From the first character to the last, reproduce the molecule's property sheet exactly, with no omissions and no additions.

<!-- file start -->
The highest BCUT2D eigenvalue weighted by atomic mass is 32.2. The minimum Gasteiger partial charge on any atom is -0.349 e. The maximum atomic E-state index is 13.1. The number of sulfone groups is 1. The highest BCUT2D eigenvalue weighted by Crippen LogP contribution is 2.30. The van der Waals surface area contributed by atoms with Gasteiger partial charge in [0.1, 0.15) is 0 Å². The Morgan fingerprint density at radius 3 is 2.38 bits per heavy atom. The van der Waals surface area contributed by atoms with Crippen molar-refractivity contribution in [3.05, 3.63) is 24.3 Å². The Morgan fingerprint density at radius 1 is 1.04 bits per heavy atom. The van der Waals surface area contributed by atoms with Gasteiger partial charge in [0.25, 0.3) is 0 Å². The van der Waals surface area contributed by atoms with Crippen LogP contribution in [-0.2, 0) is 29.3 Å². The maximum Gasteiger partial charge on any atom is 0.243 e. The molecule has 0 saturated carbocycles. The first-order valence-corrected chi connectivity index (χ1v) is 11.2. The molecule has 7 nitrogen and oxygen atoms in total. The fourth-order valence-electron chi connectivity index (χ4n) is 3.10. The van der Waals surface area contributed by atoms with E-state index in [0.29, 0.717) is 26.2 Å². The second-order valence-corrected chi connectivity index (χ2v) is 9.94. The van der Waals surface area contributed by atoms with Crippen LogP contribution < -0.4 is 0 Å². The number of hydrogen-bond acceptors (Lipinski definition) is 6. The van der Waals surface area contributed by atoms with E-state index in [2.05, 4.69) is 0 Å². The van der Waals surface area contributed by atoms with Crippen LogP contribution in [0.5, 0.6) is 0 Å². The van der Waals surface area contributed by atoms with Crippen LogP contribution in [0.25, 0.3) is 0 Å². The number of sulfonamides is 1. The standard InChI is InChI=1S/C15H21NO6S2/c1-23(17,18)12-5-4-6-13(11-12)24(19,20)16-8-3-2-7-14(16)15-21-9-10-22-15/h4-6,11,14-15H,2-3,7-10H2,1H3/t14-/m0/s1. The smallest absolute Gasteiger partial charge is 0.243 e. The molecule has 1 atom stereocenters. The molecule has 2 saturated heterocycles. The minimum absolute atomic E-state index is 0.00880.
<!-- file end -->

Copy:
The highest BCUT2D eigenvalue weighted by atomic mass is 32.2. The minimum Gasteiger partial charge on any atom is -0.349 e. The maximum atomic E-state index is 13.1. The number of sulfone groups is 1. The highest BCUT2D eigenvalue weighted by Crippen LogP contribution is 2.30. The van der Waals surface area contributed by atoms with Gasteiger partial charge in [0.1, 0.15) is 0 Å². The Morgan fingerprint density at radius 3 is 2.38 bits per heavy atom. The van der Waals surface area contributed by atoms with Crippen molar-refractivity contribution in [3.05, 3.63) is 24.3 Å². The Morgan fingerprint density at radius 1 is 1.04 bits per heavy atom. The van der Waals surface area contributed by atoms with Gasteiger partial charge in [0.25, 0.3) is 0 Å². The van der Waals surface area contributed by atoms with Crippen LogP contribution in [-0.2, 0) is 29.3 Å². The maximum Gasteiger partial charge on any atom is 0.243 e. The molecule has 0 saturated carbocycles. The first-order valence-corrected chi connectivity index (χ1v) is 11.2. The molecule has 7 nitrogen and oxygen atoms in total. The fourth-order valence-electron chi connectivity index (χ4n) is 3.10. The van der Waals surface area contributed by atoms with E-state index in [0.29, 0.717) is 26.2 Å². The second-order valence-corrected chi connectivity index (χ2v) is 9.94. The van der Waals surface area contributed by atoms with Crippen LogP contribution < -0.4 is 0 Å². The number of hydrogen-bond acceptors (Lipinski definition) is 6. The van der Waals surface area contributed by atoms with E-state index in [2.05, 4.69) is 0 Å². The van der Waals surface area contributed by atoms with Crippen LogP contribution in [0.5, 0.6) is 0 Å². The van der Waals surface area contributed by atoms with Crippen LogP contribution in [0.25, 0.3) is 0 Å². The number of sulfonamides is 1. The standard InChI is InChI=1S/C15H21NO6S2/c1-23(17,18)12-5-4-6-13(11-12)24(19,20)16-8-3-2-7-14(16)15-21-9-10-22-15/h4-6,11,14-15H,2-3,7-10H2,1H3/t14-/m0/s1. The smallest absolute Gasteiger partial charge is 0.243 e. The molecule has 1 atom stereocenters. The molecule has 2 saturated heterocycles. The minimum absolute atomic E-state index is 0.00880.